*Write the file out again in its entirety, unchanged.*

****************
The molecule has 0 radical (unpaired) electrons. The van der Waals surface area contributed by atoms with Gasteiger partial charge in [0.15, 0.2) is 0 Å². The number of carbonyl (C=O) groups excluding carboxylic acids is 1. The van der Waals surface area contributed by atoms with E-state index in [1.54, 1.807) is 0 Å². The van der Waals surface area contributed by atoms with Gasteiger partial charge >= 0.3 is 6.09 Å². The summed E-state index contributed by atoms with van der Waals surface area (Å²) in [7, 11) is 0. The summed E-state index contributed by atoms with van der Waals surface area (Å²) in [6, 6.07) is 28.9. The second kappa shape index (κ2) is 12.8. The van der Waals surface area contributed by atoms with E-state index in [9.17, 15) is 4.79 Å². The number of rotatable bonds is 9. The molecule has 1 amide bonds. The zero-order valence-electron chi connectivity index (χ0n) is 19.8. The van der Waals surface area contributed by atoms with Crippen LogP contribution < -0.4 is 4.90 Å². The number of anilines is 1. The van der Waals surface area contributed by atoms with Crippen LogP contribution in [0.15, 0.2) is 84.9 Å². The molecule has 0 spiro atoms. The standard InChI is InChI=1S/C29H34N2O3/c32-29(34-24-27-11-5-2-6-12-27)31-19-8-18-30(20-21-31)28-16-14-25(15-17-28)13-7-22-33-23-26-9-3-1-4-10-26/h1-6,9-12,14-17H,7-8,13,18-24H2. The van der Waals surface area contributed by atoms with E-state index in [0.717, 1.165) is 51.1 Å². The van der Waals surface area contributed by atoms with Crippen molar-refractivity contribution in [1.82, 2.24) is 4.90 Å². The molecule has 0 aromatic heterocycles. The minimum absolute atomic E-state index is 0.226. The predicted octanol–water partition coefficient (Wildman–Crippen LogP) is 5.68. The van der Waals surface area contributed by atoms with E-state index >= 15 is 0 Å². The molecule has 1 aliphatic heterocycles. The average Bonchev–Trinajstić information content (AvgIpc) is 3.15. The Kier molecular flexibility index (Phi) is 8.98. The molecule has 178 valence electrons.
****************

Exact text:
The molecule has 0 radical (unpaired) electrons. The van der Waals surface area contributed by atoms with Gasteiger partial charge in [0.15, 0.2) is 0 Å². The number of carbonyl (C=O) groups excluding carboxylic acids is 1. The van der Waals surface area contributed by atoms with E-state index in [1.54, 1.807) is 0 Å². The van der Waals surface area contributed by atoms with Gasteiger partial charge >= 0.3 is 6.09 Å². The summed E-state index contributed by atoms with van der Waals surface area (Å²) in [7, 11) is 0. The summed E-state index contributed by atoms with van der Waals surface area (Å²) in [6, 6.07) is 28.9. The second kappa shape index (κ2) is 12.8. The van der Waals surface area contributed by atoms with E-state index in [9.17, 15) is 4.79 Å². The number of rotatable bonds is 9. The molecule has 1 amide bonds. The zero-order valence-electron chi connectivity index (χ0n) is 19.8. The van der Waals surface area contributed by atoms with Crippen LogP contribution < -0.4 is 4.90 Å². The number of anilines is 1. The van der Waals surface area contributed by atoms with Crippen LogP contribution in [0.15, 0.2) is 84.9 Å². The molecule has 0 spiro atoms. The standard InChI is InChI=1S/C29H34N2O3/c32-29(34-24-27-11-5-2-6-12-27)31-19-8-18-30(20-21-31)28-16-14-25(15-17-28)13-7-22-33-23-26-9-3-1-4-10-26/h1-6,9-12,14-17H,7-8,13,18-24H2. The van der Waals surface area contributed by atoms with E-state index in [0.717, 1.165) is 51.1 Å². The van der Waals surface area contributed by atoms with Crippen molar-refractivity contribution in [1.82, 2.24) is 4.90 Å². The molecule has 0 aromatic heterocycles. The minimum absolute atomic E-state index is 0.226. The predicted octanol–water partition coefficient (Wildman–Crippen LogP) is 5.68. The van der Waals surface area contributed by atoms with E-state index >= 15 is 0 Å². The molecule has 1 aliphatic heterocycles. The average Bonchev–Trinajstić information content (AvgIpc) is 3.15. The Kier molecular flexibility index (Phi) is 8.98. The molecule has 178 valence electrons.